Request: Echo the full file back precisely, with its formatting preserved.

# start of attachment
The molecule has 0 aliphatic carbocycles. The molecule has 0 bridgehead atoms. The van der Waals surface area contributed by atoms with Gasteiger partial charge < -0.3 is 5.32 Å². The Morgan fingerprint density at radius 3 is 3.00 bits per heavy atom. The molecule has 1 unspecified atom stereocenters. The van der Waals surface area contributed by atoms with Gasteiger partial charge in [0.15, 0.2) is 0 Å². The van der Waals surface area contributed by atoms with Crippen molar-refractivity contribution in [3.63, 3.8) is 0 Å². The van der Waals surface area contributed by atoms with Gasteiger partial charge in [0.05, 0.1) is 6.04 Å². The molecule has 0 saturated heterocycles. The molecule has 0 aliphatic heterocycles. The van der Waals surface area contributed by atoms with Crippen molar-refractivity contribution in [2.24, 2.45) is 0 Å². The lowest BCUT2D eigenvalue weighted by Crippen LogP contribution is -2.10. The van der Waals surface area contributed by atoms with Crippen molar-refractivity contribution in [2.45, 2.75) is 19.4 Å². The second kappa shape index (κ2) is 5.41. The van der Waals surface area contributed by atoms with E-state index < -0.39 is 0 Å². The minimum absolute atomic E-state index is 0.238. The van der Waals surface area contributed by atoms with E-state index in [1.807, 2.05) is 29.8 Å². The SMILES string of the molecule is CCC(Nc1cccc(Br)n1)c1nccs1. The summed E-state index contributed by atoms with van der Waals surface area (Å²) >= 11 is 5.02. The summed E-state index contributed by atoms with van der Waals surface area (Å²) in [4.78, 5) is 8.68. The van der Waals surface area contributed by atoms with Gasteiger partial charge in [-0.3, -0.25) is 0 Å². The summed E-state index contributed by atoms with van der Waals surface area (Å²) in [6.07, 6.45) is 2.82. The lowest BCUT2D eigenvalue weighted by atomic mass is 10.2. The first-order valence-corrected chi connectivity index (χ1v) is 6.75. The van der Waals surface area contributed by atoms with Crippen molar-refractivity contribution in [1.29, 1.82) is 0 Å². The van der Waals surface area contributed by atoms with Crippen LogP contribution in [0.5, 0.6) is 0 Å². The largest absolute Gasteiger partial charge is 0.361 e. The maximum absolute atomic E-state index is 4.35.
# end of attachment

The molecule has 0 aliphatic carbocycles. The molecule has 0 bridgehead atoms. The van der Waals surface area contributed by atoms with Gasteiger partial charge < -0.3 is 5.32 Å². The Morgan fingerprint density at radius 3 is 3.00 bits per heavy atom. The molecule has 1 unspecified atom stereocenters. The van der Waals surface area contributed by atoms with Gasteiger partial charge in [0.15, 0.2) is 0 Å². The van der Waals surface area contributed by atoms with Crippen molar-refractivity contribution in [3.63, 3.8) is 0 Å². The van der Waals surface area contributed by atoms with Gasteiger partial charge in [0.05, 0.1) is 6.04 Å². The molecule has 0 saturated heterocycles. The molecule has 0 aliphatic heterocycles. The van der Waals surface area contributed by atoms with Crippen molar-refractivity contribution in [2.24, 2.45) is 0 Å². The lowest BCUT2D eigenvalue weighted by Crippen LogP contribution is -2.10. The van der Waals surface area contributed by atoms with Crippen molar-refractivity contribution in [2.45, 2.75) is 19.4 Å². The second kappa shape index (κ2) is 5.41. The van der Waals surface area contributed by atoms with E-state index < -0.39 is 0 Å². The minimum absolute atomic E-state index is 0.238. The van der Waals surface area contributed by atoms with E-state index in [1.807, 2.05) is 29.8 Å². The SMILES string of the molecule is CCC(Nc1cccc(Br)n1)c1nccs1. The summed E-state index contributed by atoms with van der Waals surface area (Å²) >= 11 is 5.02. The summed E-state index contributed by atoms with van der Waals surface area (Å²) in [4.78, 5) is 8.68. The van der Waals surface area contributed by atoms with Gasteiger partial charge in [-0.3, -0.25) is 0 Å². The summed E-state index contributed by atoms with van der Waals surface area (Å²) in [6.07, 6.45) is 2.82. The lowest BCUT2D eigenvalue weighted by atomic mass is 10.2. The first-order valence-corrected chi connectivity index (χ1v) is 6.75. The van der Waals surface area contributed by atoms with Crippen molar-refractivity contribution in [1.29, 1.82) is 0 Å². The van der Waals surface area contributed by atoms with Crippen LogP contribution in [0.5, 0.6) is 0 Å². The largest absolute Gasteiger partial charge is 0.361 e. The maximum absolute atomic E-state index is 4.35.